Janine met her future husband Bryon in Kitchener… “I knew he was my soulmate the night I met him. He’s a professional engineer and worked at Alcoa for 20 years until they closed the business. During this time we were trying to start a family but after many tests the doctor’s told me I was in the 1% range of women who could not conceive. Bryon had been offered work in Cleveland, USA but we didn’t want to leave Canada so we decided to close that chapter of our lives and bulldoze forward.”
"I took course after course to receive my certification in esthetics. I had the great opportunity to learn from two amazing women who I like to refer to as my mentors – Beth Nigh and Kelly Logan.
Janine shared her note with me and it says it all…
Janine is a caring, companionate and focused businesswoman who keeps things fun and lighthearted in her spa. Her action plan and research has brought much well-deserved success making her our choice for our Women with Vision Making a Difference, 2012 spring issue.
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WHAT OUR FOOD CRAVINGS Are Trying to Tell Us By Meredith Deasley Now that spring is upon us, many of us want to shed some of that winter weight and fit into that fantastic wardrobe that we fit into a year ago. If only we could curb our cravings, we know we would lose the weight and feel better about ourselves. Our food cravings are actually a valuable source of education. Individuals are drawn to certain textures, fat content, flavours and smells of various foods for a reason. Crunchy food cravings are outwardly directed and occur when we want to scream or get back at others that have hurt us. When we crave crunchy food, we are feeling hard emotions, such as anger, bitterness, frustration, resentment, stress and/or tension. Soft or creamy food cravings are inwardly directed and occur when we are angry at ourselves or have a deep longing for comfort and reassurance.When we crave these foods, we are feeling soft emotions, such as anxiety, betrayal, depression, embarrassment, fear, grief, insecurity, regret, sadness, self-doubt and/or shame.
you will crave a food that contains pyrozine, such as peanut butter, cashews or walnuts. This is because pyrozine triggers the pleasure centre of your brain. The body always attempts to achieve homeostasis, and if you ignore your gut feelings, your appetite will seek to fulfill the body's needs through food cravings." DoreenVirtue. Here are some actual drinks or foods that we crave; with an explanation of why we crave that food and what affirmation we can adopt to overcome the craving: Beer - Desire to shut out anxiety. Wanting more love, fun and appreciation. Affirmation: I trust my inner source of strength to see through the highs and lows. I allow myself time-outs for feeling refreshed. Chocolate covered nuts - Frustrated because your love life is boring or nonexistent. Losing patience. Affirmation: I have the right to plan my life and take charge of meeting my needs.
Chewy food cravings occur when we have mixed emotions i.e. a combination of hard and soft emotions. We might feel fear or shame mixed with anger or tension.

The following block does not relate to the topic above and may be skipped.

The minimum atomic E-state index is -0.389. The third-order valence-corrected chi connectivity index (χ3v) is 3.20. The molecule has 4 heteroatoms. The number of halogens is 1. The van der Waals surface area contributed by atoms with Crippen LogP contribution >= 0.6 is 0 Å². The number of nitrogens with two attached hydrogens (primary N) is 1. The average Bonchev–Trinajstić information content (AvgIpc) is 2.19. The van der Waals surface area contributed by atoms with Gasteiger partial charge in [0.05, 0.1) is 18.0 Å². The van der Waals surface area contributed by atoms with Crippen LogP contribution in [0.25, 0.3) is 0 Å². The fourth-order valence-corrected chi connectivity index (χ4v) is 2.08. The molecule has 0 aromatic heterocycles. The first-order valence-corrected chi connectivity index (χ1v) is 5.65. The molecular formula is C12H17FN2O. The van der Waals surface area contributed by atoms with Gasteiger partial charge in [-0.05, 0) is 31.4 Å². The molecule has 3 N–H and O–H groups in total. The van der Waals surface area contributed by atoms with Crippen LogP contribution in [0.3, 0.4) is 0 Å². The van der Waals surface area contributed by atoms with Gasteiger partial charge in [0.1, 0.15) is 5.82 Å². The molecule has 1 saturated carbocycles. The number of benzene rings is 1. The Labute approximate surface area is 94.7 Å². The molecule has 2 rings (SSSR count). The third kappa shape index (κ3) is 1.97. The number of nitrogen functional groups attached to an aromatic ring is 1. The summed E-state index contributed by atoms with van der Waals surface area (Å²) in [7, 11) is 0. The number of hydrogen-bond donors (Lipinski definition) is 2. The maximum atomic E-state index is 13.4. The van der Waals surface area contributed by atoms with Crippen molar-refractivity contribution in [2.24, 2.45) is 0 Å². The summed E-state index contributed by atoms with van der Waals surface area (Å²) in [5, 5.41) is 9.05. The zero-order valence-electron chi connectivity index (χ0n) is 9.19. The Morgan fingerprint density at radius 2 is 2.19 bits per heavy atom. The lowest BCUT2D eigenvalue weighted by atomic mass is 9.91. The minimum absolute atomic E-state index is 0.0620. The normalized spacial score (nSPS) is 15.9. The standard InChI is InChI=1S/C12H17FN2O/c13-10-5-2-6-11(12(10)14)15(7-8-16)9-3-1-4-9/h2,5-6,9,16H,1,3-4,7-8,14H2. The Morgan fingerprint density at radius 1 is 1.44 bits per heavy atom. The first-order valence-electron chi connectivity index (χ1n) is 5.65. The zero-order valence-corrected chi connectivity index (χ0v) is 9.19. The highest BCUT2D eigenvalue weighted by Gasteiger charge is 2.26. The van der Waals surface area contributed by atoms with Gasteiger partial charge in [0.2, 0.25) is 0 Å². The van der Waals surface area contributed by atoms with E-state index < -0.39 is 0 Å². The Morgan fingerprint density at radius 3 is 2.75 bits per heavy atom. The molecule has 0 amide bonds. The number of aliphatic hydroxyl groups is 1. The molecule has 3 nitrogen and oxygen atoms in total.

Cheese - Braced for the worst and feeling exhausted. Fear-based thoughts. A desire for comfort and a new start. Affirmation: My source of energy shines brightly within me. I replace fearful thoughts with feelings of love.
High-fat cravings for foods such as cheeseburgers, French fries, milk shakes represent fear.When we crave these foods, we are generally in fear of facing something in our lives. We might need to change something we don't like in our life or stand up to someone in our life. The fear feels like emptiness and the fat fills the stomach like nothing else.
Coffee - Overwhelmed with unwanted responsibilities. Awakening in the morning dreading the hours ahead. Holding jobs that don't correspond to your natural talents or interests.Affirmation: I focus on the real source of energy – truth and guidance deep inside me.
When we crave nuts or nut butters, we are looking for fun. Nuts are also crunchy so are perfect for the highly stressed individual. Breads, rice and pasta are the comforting and calming foods and are also craved by the highly stressed individual. Cookies, cakes and pies are craved by those of us craving hugs, pleasure and reassurance. Candy is craved when we need an energy boost, reward and entertainment.
The body never fails us; it is we who fail to listen to its wisdom and trust its guidance. The next time you have a craving...what aspect of your life do you need to improve? I like the affirmation: I allow my true self to shine through. It applies to each one of us. If we each adopted that affirmation, how different would we feel? How different would our lives be? How different would our world be?
“Here is the important bottom line: we crave foods and overeat in an attempt to regain equilibrium and peace of mind. Our cravings are always for foods that correspond to our ignored gut feeling. If your gut is telling you to have more fun, but you ignore your gut,
■ Meredith Deasley, Author: The Resourceful Mother Secrets to Healthy Kids www.theresourcefulmother.com